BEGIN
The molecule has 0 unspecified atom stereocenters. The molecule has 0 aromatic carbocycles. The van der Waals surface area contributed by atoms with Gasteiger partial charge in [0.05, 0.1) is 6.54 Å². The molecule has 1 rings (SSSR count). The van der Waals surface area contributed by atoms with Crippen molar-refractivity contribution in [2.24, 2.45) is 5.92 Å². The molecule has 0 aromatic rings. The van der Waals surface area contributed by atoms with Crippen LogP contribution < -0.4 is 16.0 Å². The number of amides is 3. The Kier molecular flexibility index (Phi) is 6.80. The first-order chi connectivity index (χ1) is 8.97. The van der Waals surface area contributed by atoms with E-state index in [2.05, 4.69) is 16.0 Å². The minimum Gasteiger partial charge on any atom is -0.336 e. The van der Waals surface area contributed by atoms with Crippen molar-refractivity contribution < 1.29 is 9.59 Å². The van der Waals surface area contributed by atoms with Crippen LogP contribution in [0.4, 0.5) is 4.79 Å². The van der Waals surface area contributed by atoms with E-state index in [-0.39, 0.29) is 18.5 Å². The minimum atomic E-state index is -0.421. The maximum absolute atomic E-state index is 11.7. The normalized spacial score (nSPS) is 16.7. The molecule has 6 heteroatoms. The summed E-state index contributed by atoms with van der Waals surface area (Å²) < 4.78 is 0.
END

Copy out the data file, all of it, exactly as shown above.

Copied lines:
The molecule has 0 unspecified atom stereocenters. The molecule has 0 aromatic carbocycles. The van der Waals surface area contributed by atoms with Gasteiger partial charge in [0.05, 0.1) is 6.54 Å². The molecule has 1 rings (SSSR count). The van der Waals surface area contributed by atoms with Crippen molar-refractivity contribution in [2.24, 2.45) is 5.92 Å². The molecule has 0 aromatic rings. The van der Waals surface area contributed by atoms with Crippen LogP contribution < -0.4 is 16.0 Å². The number of amides is 3. The Kier molecular flexibility index (Phi) is 6.80. The first-order chi connectivity index (χ1) is 8.97. The van der Waals surface area contributed by atoms with E-state index in [2.05, 4.69) is 16.0 Å². The minimum Gasteiger partial charge on any atom is -0.336 e. The van der Waals surface area contributed by atoms with Crippen molar-refractivity contribution < 1.29 is 9.59 Å². The van der Waals surface area contributed by atoms with Crippen LogP contribution in [0.4, 0.5) is 4.79 Å². The van der Waals surface area contributed by atoms with E-state index in [-0.39, 0.29) is 18.5 Å². The minimum atomic E-state index is -0.421. The maximum absolute atomic E-state index is 11.7. The normalized spacial score (nSPS) is 16.7. The molecule has 6 heteroatoms. The summed E-state index contributed by atoms with van der Waals surface area (Å²) < 4.78 is 0.